Perhaps the biggest change in astronomy during Webb’s development has been the rise of exoplanet science. “When [Webb] was proposed, exoplanets were scarcely a thing,” says Friedman. “Now, of course, it’s one of the hottest topics in all of science.”

One of Webb’s original goals was to detect Earthlike planets around other stars. There, it could search for evidence of life. But 25 years ago, only a handful of planets orbiting other sunlike stars were known. And all of those worlds were scorching-hot gas giants. They looked nothing like Earth at all.

Since then, thousands of exoplanets have been found orbiting distant stars. Scientists now think there is at least one planet for every star in the sky. Some of those planets are small and rocky, with the right temperature for liquid water. That makes them promising spots to look for life.

Most of these exoplanets were discovered as they crossed, or transited, in front of their parent stars. As a planet does this, it blocks a little bit of the star’s light. This reveals its presence to astronomers. What’s more, if that planet has an atmosphere, the starlight behind it filters through that gas. By peering at that filtered starlight, a sensitive telescope can tease out the gases in the atmosphere.

Two space telescopes have already started this work. One is Hubble. The other is the Spitzer Space Telescope. Like Webb, Spitzer observes infrared light. But Spitzer ran out of coolant in 2009. As a result, the telescope is too warm to measure important molecules in exoplanet atmospheres. Hubble, meanwhile, is not sensitive to some of the most interesting wavelengths of light. These are the wavelengths that could reveal alien life.

That’s where Webb is going to shine.

When it comes to observing exoplanets, using Hubble is like peeking through a crack in a door. But Webb will throw that door wide open, says Nikole Lewis. She studies exoplanets at Cornell University in Ithaca, N.Y.

Unlike Hubble, Webb is sensitive to several molecules that contain carbon. Such molecules in an exoplanet atmosphere could be signs of life. “Hubble can’t tell us anything really about carbon, carbon monoxide, carbon dioxide, methane,” Lewis says. But Webb can.

If Webb had launched in 2007 as planned, it could have missed this whole field. Back then, only a couple dozen transiting exoplanets were known. That radically changed between 2009 and 2018. During that decade, NASA’s Kepler space telescope spotted thousands of transiting planets. Many were too dim and distant for Webb to probe their atmospheres. But since 2018, NASA’s Transiting Exoplanet Survey Satelliteor TESS, has taken up the search. Its job is to find planets orbiting the brightest, nearest stars. These will give Webb the best shot at detecting interesting molecules in planet atmospheres.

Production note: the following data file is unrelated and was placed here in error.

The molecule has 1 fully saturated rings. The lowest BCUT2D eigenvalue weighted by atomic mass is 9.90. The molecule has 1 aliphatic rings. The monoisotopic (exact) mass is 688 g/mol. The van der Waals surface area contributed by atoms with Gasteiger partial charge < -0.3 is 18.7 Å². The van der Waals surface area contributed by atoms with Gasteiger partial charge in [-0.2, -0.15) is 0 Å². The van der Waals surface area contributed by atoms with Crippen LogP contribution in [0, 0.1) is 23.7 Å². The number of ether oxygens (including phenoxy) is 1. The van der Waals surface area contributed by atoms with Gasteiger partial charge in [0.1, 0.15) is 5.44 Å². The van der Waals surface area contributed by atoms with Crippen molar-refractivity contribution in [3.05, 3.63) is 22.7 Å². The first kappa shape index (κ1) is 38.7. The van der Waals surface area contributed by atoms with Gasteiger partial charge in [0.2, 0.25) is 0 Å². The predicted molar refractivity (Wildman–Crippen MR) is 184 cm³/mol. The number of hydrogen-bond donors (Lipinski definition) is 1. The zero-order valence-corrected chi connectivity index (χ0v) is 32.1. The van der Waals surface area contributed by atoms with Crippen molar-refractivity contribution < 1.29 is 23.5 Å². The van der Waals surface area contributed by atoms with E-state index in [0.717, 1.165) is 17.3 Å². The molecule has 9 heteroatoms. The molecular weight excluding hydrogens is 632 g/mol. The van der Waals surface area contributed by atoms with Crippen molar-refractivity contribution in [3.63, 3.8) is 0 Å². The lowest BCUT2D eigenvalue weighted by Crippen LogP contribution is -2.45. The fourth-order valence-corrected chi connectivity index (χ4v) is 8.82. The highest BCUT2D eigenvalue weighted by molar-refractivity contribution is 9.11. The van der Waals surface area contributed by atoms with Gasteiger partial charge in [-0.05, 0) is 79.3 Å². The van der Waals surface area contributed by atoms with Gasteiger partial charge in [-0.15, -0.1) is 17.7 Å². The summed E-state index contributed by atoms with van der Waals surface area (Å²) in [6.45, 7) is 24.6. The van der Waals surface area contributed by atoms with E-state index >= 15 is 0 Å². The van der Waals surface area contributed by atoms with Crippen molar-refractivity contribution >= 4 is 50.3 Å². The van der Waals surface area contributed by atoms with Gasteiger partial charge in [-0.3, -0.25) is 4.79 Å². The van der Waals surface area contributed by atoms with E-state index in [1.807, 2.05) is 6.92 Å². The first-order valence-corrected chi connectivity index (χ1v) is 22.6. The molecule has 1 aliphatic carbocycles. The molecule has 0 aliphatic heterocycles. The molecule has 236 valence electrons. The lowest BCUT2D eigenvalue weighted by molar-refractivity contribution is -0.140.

If Webb launched earlier, it would have had to wait for TESS to pick the best targets. Now, Webb can get started on those worlds right away. So Webb’s delayed launch has actually been good for such studies, Lewis says. “The launch delays were one of the best things that’s happened for exoplanet science with Webb,” she says.

Webb’s first year of observations will include several exoplanets that look like promising places to find life. Scientists will also survey planets orbiting small, cool stars called M dwarfs. Those observations could help make sure such planets even have atmospheres. Astronomers have been hotly debating that for a while. If signs of life do show up on any of these planets, that will be hotly debated, too, Lewis says. “There will be a huge kerfuffle.”

A limited lifetime

Webb finally launched from French Guiana on December 25, 2021. For scientists who have been working on Webb for decades, this is a nostalgic moment. “You start to relate to the folks who built the pyramids,” Stiavelli says.

Other scientists have grown up in a world where Webb was always on the horizon. That generation is already thinking about the next big thing. “I’m pretty sure, barring epic disaster, that [Webb] will carry my career through the next decade,” Lewis says. Then, she wonders, what’s next?

The Hubble telescope has lasted decades, thanks to fixes and upgrades made by astronauts. But Webb won’t have that luxury. This space telescope has a strictly limited lifetime. It orbits the sun too far from Earth to repair. And it will need to burn small amounts of fuel to stay in position. The fuel is only guaranteed to last for five years. With luck, it could last more than twice that long. But when the fuel runs out, Webb is finished. The telescope operators will retire it to an out-of-the-way orbit around the sun. Then, astronomers will have to bid it farewell.

Lisa Grossman is the astronomy writer at Science News. She has a degree in astronomy from Cornell University and a graduate certificate in science writing from University of California, Santa Cruz. She lives near Boston.

More Stories from Science News for Students on Space